“I still am not a big believer in Facebook for young people — particularly for them, because they’re in the public eye,” Michelle Obama told ABC’s Barbara Walters last month. “Some of it’s stuff they don’t need to see and be a part of.”
Still, it was Malia and Sasha who introduced their parents to other social media. “You know, Instagram and Vine, those are things that I first heard from them,” the president told People.
At times, the Obamas have evoked their daughters to make political points. During an appearance last week on the Rev. Al Sharpton’s radio show to promote the new health-care law, Michelle Obama talked about Sasha’s bout with meningitis when she was 4 months old and how fortunate she was that they had health insurance.
Politically, however, the president may need more than family nostalgia can provide at this point, said Elizabeth Mehren, a journalism professor at Boston University who has written about several first families.
“The president’s image needs more help than ‘Father Knows Best’ can give him,” Mehren said. She added, “The public has other things on its mind now, not the Obama girls’ growth chart.”
Even as their daughters grow more independent — this summer they again went to sleep-away camp — the Obamas are trying to reinforce familiar family rhythms. The president still breaks away from the Oval Office most nights to eat dinner with the girls at 6:30, something they have done since moving to Washington in 2009.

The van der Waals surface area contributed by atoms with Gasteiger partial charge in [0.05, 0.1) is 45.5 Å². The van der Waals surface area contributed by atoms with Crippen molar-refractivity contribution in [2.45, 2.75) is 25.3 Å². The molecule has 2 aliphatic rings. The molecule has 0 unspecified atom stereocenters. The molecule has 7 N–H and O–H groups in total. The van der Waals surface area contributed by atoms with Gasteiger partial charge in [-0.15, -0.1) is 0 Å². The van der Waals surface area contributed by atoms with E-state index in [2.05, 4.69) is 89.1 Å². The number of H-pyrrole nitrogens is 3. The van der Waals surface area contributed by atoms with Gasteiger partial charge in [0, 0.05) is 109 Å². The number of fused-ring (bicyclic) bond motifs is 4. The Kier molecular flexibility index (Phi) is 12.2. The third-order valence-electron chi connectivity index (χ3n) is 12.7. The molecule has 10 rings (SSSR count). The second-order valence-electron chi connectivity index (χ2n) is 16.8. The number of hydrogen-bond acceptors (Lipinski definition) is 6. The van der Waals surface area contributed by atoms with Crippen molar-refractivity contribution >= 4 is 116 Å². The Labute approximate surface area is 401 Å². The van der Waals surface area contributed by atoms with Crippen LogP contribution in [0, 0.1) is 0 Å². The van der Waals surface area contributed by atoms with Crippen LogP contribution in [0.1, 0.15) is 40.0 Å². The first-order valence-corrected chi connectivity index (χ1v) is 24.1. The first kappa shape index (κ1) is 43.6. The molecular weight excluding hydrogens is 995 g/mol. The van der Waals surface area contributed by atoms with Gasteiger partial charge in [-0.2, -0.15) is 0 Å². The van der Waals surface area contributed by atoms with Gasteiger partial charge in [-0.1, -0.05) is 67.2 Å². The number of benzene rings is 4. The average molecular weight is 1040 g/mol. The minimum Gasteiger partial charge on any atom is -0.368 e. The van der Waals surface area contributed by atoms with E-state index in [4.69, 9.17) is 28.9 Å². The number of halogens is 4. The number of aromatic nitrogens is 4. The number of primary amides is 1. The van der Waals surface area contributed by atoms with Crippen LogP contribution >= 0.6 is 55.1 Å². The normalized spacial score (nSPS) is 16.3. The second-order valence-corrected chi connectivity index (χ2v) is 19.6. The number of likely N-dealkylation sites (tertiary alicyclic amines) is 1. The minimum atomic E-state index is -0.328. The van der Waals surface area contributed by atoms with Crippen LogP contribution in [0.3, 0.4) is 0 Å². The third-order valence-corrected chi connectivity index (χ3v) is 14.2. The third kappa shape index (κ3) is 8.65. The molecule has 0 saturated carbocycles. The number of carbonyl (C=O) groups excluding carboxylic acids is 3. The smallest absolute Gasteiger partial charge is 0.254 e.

“They have tons of opinions,” Michelle Obama told People. “And it’s a joy to hear them think out loud about life. They’re growing into really interesting individuals.”
Around the dinner table, after the Obamas take turns saying grace and praying to “live long and strong,” most of the family’s conversations are focused on the girls’ days at Sidwell Friends, the Washington prep school both attend.
“What are they doing? And who’s got what practice? And what birthday party is coming up? And did we get a gift for this person?” Michelle Obama told Vogue this year. The president, she said, is “up on every friend, every party, every relationship.”
The experience of watching his kids grow up has helped make Obama relatable to many Americans, regardless of their politics or station in life.
“It humanizes the president,” said presidential historian Robert Dallek. “He’s a parent — a doting, affectionate father. And it’s really quite typical. He has a very human touch. Suddenly you look up and your children are teenagers and those years go by. It’s a familiar kind of lament.”